The Flyers kicked off the NHL’s pink season on Friday, announcing that Chuck Fletcher is out as general manager and Danny Briere is now in the big chair.
There are few nicer people in the game than Fletcher. He is total class. But it’s fair to say it wasn’t a shocking decision. Since last summer, it has felt like time is running out for Fletcher as Philadelphia general manager after a few disappointing seasons.
Step into Briere, and don’t let that official “interim” tag as a GM fool you – he’s truly blessed to be the full-time GM there. I’d be pretty surprised if he wasn’t at the end of the Flyers’ process.
Even in his days as a player, Briere was a thoughtful guy who looked like he would one day become general manager material, just like his former Sabers teammate Chris Drury.
If people can stay away from Briere in Philadelphia, he could be very good. But it’s the Flyers, so who knows?
My buddy Scott Burnside wrote a great profile on Brière for Athleticism three years ago, which certainly left the impression that Brière was climbing the executive ranks. And that’s exactly what he did, rise through the ranks.
Then came the GM interviews in Montreal last season, when Briere found himself a final-round contender for the job won by Kent Hughes, impressing the Habs throughout those interviews.
So that day was coming at some point. It was just a matter of when.
We also had a general manager change in Nashville, where Barry Trotz will replace David Poile (the winningest general manager in NHL history) on July 1.
Both of these moves are changing the league’s executive landscape. Could they be just the start? Let’s take a look at other GM situations in the league:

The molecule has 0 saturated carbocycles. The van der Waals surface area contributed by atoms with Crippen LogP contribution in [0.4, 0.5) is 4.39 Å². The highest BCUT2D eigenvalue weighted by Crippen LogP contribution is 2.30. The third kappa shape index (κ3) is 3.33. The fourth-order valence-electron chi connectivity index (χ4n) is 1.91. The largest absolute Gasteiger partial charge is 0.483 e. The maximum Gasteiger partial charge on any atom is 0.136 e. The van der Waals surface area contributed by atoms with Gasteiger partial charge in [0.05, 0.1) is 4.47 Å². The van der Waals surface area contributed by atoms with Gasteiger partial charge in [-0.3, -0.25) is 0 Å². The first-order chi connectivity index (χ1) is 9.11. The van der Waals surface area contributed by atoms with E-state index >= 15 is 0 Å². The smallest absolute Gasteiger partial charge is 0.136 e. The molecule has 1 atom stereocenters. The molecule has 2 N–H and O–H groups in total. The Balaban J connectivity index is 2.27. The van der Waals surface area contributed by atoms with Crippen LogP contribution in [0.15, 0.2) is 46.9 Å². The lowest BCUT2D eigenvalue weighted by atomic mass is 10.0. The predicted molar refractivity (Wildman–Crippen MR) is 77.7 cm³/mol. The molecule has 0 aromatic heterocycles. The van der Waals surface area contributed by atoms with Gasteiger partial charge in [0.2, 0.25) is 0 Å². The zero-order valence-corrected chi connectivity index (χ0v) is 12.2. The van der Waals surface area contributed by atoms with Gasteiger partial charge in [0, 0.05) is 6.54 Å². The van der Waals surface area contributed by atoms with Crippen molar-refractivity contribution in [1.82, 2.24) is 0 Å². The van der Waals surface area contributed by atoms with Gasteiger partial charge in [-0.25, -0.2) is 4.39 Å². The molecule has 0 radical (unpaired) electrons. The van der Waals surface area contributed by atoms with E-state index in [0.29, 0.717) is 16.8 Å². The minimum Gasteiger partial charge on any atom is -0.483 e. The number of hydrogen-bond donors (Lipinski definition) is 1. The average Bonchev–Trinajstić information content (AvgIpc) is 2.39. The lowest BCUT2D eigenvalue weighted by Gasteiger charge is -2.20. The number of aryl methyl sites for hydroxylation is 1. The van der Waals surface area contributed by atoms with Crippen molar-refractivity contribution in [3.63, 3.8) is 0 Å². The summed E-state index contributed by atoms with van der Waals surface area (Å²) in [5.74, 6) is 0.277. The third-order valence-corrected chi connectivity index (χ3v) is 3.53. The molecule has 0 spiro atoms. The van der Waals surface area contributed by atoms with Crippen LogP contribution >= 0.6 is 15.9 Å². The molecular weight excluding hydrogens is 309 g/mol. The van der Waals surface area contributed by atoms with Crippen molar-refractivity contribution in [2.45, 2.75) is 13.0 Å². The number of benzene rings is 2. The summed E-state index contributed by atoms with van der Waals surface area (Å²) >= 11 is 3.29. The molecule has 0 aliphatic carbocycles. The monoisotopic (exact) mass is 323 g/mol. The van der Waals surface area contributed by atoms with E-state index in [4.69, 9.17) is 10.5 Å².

Hey, did you know the Leafs general manager has an expiring contract?
Toronto is finally trying to get out of the first round of the playoffs, is having another great regular season and no GM was busier before the trade deadline. Everything is there. That’s it, anyway.
Personally, I believe Maple Leaf Sports and Entertainment should have made this decision last summer. Extend Dubas or release him. (I would have extended it.) Putting your general manager in a lame duck situation in the NHL’s biggest market wasn’t ideal. It’s OK in most NHL markets, but not in Toronto. For the same reason, Habs owner Geoff Molson couldn’t let Marc Bergevin run with the wind all season a year ago and felt compelled to make the directional changes he did when he did it. Montreal and Toronto are not markets where being in a lame duck situation can easily be ignored.
The question is, what does the MLSE council see as worthy of extension now for Dubas? Win a playoff? Two? Go to the Stanley Cup final? I guess we will find out this spring. But I can assure you, based on how other front offices view Dubas, he wouldn’t be out of work for very long.
Brad Treliving, Flames
For the second time in his tenure as GM in Calgary, Treliving is working on an expiring deal. It happens. Don Sweeney in Boston and Don Waddell in Carolina worked on deals expiring in 2021-22 before resuming after the season.